Germany Regulator Takes More Wirecard Heat as EU Seeks Probe
(Bloomberg) -- German financial watchdog BaFin came under more pressure over apparent failures in its supervision of Wirecard AG, after the European Union’s executive arm called for a probe into how it handled the matter.
The European Commission has asked the bloc’s top markets regulator to investigate the events leading to the collapse of the payments company, as well as the supervisory response, according to a letter seen by Bloomberg. The Commission asked for the initial analysis to be concluded by July 15.
BaFin, along with auditors and other institutions, has come under intense criticism for failing to prevent one of the biggest scandals at a major German company, notably for its decision to ban short-selling Wirecard shares.
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The company’s insolvency filing on Thursday marked the culmination of a stunning accounting scandal that led to the arrest of its former chief executive officer and left the firm unable to locate $2 billion missing from its balance sheet.
The Commission asked the European Securities and Markets Authority to look into “whether the supervisory responses to the alleged improprieties” as well as a report by auditor KPMG in April on Wirecard’s accounts “were adequate to protect investor confidence in EU securities markets,” according to the letter, which is dated June 25.
A BaFin spokeswoman declined to comment.
Felix Hufeld, the head of BaFin, issued an apology on Monday, saying that it was among institutions responsible for the “complete disaster” at Wirecard because it didn’t do a good enough job. Still, he defended his unprecedented ban on short sales of the stock, saying the regulator had to act because it received indications of possible market manipulation.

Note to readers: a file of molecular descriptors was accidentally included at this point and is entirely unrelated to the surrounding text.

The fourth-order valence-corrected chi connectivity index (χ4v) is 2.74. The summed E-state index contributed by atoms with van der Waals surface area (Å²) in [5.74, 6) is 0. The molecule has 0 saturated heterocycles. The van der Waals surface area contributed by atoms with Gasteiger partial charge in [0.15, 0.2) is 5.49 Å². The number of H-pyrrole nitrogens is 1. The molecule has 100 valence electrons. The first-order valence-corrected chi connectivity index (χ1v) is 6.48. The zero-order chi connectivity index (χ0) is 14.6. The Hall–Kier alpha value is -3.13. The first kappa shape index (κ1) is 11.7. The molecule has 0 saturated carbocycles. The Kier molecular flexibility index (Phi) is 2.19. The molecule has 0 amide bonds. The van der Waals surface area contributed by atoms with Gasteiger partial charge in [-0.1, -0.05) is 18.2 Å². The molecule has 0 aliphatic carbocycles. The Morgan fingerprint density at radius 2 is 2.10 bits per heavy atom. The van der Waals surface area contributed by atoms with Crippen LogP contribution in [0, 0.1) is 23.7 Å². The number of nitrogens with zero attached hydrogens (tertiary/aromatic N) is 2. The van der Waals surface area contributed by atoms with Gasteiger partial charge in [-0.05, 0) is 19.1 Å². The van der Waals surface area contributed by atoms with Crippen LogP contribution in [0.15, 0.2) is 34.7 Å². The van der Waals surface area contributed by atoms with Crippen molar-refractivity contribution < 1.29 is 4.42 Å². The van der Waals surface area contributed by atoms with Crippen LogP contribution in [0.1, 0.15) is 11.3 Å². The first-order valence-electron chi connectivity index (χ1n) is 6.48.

The U.K.’s Financial Conduct Authority ordered Wirecard’s local unit to stop carrying out regulated activities on Friday and hold off from disposing of assets or funds. The watchdog said it has been working with the Wirecard division and other authorities in recent days to try to protect consumers.
If there were failures in supervision of Wirecard, ESMA should “set out a possible course of action,” Valdis Dombrovskis, EU commissioner for financial services, told the Financial Times in an interview published earlier on Friday.
BaFin took more than a year to report Wirecard for suspected market manipulation after receiving a tip-off from a whistle-blower about irregularities at the payments company in January last year. During that period, regulators from other countries also asked the German watchdog about allegations against Wirecard published by the FT, Bloomberg reported this week.
ESMA was also asked to examine whether there were administrative or legal obstacles to enforcing financial reporting requirements or sanctioning breaches.
German Finance Minister Olaf Scholz called the scandal a “wake-up call that we need more supervision and control of financial markets” on Thursday and promised an overhaul of regulatory structures. The Finance Ministry is examining giving BaFin more powers to “efficiently and quickly” conduct special audits, he said.
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